Should Michael Fassbender Be the Next James Bond?

Michael Fassbender in The Counsellor

It is still way too early to be speculating as to who will replace Daniel Craig in the role of James Bond. The actor may have said he’d rather slash his wrists than make another Bond film, and would only do so for monetary gain, but by all accounts he still has a film left on his contract and the film’s producers will not be ready to release him until the work is done.

Still, that hasn’t stopped rumors spreading far and wide regarding his successor. After all, it’s one of the most iconic and coveted roles in cinema: a chance to be part of history in one of the most successful franchises of all time, garnering worldwide fame and limitless career opportunities in the process. As the concept of the A-list loses its power in an age of expanded universes and franchise tent-poles, the name above the title means less to a movie’s multi-million dollar box office hopes than the bankability of the product itself. Marvel has plenty of opportunities for even established stars like Benedict Cumberbatch and Cate Blanchett to get the blockbuster clout, but leading role opportunities of that magnitude are harder to come by.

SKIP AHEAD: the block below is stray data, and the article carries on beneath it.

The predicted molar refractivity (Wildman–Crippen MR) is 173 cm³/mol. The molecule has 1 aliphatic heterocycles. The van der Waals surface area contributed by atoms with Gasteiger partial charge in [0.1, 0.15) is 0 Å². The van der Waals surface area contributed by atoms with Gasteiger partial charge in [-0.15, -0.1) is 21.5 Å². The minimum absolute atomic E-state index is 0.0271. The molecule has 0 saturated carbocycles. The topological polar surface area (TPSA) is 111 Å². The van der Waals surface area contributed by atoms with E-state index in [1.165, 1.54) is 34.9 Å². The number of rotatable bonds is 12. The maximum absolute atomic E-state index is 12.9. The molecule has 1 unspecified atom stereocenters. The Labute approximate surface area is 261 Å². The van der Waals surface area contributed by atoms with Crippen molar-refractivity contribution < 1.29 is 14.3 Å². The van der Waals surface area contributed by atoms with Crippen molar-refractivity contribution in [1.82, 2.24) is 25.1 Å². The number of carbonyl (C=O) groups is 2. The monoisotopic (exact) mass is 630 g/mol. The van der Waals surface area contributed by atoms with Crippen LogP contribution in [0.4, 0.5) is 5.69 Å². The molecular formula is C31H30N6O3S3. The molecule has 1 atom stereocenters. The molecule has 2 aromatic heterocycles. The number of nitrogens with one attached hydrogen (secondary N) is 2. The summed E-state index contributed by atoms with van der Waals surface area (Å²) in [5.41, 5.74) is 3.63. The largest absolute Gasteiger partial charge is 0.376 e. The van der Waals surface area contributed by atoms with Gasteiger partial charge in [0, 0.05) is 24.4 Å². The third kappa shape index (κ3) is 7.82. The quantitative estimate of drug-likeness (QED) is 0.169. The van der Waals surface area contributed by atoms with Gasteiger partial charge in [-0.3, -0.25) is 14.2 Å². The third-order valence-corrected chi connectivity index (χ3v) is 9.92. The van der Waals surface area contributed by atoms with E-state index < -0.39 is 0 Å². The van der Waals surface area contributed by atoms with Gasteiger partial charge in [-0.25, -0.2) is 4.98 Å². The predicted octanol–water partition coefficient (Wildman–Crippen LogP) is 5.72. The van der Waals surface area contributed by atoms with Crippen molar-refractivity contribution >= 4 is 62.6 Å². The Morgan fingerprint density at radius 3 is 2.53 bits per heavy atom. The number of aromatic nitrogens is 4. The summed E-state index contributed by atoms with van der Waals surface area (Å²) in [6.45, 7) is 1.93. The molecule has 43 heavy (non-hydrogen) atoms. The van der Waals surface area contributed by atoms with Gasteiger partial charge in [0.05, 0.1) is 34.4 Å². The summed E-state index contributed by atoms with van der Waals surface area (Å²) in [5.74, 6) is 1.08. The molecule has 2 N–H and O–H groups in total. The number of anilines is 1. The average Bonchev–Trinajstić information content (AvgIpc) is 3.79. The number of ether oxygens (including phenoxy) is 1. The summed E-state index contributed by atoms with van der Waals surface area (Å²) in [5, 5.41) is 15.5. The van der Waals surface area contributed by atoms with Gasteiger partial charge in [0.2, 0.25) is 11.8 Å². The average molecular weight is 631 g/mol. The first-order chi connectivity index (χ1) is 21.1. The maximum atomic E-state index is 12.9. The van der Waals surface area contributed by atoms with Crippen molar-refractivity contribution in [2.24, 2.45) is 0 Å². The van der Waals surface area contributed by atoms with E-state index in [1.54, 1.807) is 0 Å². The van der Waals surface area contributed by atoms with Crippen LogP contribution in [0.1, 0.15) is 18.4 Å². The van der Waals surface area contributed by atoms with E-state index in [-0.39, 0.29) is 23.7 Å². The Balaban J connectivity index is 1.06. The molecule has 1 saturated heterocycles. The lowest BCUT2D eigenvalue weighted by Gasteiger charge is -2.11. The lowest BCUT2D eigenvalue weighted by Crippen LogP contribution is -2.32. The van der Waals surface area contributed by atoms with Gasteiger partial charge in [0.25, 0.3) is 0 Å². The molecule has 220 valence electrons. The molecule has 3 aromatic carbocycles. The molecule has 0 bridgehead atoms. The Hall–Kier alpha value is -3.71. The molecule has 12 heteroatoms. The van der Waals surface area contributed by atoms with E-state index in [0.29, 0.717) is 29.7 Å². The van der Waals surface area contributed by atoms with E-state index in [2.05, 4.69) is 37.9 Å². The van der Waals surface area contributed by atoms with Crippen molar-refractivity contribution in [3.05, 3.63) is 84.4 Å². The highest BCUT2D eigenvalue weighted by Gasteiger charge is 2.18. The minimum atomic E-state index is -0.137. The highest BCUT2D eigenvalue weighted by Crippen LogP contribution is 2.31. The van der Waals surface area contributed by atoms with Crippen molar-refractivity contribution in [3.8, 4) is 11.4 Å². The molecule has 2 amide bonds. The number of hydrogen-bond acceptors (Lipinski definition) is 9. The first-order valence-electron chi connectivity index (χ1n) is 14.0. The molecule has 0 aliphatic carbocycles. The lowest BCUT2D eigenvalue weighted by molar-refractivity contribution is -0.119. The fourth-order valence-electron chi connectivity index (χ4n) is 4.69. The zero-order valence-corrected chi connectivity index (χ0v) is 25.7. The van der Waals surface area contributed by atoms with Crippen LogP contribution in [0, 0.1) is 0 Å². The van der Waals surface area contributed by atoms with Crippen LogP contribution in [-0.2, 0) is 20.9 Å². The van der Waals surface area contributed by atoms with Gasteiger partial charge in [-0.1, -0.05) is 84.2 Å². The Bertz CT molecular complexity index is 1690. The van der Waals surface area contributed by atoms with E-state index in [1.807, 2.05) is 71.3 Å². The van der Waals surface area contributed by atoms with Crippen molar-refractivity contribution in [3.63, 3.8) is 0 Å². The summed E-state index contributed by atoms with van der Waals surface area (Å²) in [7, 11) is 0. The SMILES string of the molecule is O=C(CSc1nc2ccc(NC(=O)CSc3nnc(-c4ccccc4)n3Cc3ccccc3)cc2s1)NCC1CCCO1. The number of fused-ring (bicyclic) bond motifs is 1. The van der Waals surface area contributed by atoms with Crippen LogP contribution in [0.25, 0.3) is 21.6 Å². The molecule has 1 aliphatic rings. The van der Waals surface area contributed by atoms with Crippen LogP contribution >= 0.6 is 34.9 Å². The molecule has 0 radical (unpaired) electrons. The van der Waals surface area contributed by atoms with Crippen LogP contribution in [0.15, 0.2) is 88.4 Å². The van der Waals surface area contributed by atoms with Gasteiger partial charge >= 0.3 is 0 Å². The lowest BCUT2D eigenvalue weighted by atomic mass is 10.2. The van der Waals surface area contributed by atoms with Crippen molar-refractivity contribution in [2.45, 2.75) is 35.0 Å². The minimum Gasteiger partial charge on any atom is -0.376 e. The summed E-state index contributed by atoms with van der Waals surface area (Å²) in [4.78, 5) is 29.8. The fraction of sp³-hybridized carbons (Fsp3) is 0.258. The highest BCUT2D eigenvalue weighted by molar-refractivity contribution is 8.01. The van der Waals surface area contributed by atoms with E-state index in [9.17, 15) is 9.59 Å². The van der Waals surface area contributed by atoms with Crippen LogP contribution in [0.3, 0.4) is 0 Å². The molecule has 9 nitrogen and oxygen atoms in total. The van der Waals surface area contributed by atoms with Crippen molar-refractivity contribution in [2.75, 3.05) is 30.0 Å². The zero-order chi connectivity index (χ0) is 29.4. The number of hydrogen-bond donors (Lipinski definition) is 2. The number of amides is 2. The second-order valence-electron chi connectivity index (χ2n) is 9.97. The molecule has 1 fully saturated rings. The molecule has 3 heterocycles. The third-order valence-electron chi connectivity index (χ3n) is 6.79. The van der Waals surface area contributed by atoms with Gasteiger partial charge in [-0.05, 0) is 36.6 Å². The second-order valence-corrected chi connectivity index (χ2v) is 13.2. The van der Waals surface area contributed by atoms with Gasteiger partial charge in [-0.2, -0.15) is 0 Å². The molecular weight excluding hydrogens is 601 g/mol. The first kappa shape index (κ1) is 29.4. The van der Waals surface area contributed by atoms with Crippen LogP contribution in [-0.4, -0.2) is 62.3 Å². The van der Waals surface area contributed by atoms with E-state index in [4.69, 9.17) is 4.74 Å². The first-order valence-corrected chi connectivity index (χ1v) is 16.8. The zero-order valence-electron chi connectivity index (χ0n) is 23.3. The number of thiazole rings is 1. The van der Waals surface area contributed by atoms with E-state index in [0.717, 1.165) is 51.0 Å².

The newest name tossed into the fold of possible Bond replacement is Irish actor Michael Fassbender. William Hill currently have him at the best odds for the role, with Coral placing him alongside Happy Valley star James Norton as the hottest ticket. While other names have come and gone, from Tom Hiddleston to Aiden Turner to perennial fan favourite Idris Elba, the Fassbender rumor is the one that makes the most sense, both from a character and commercial standpoint.

Michael Fassbender in Shame
Michael Fassbender in Shame

Fassbender is an extremely talented actor. After a series of television roles, including HBO's Band of Brothers, he rose to prominence from his film debut 300 to his critically acclaimed starring role as IRA activist Bobby Sands in Hunger. That role led to a regular collaboration with director Steve McQueen in Shame and 12 Years a Slave, the latter of which garnered him his first Oscar nomination. From Jane Eyre to Inglourious Basterds to Frank to Steve Jobs, he’s exhibited incredible range across a variety of challenging, complex roles. Sinister charm is his calling card: the charismatic predator in Fish Tank; the enigmatic passion of Mr Rochester; even the tortured scheming of Macbeth. In many ways, Bond would be a natural step forward for Fassbender.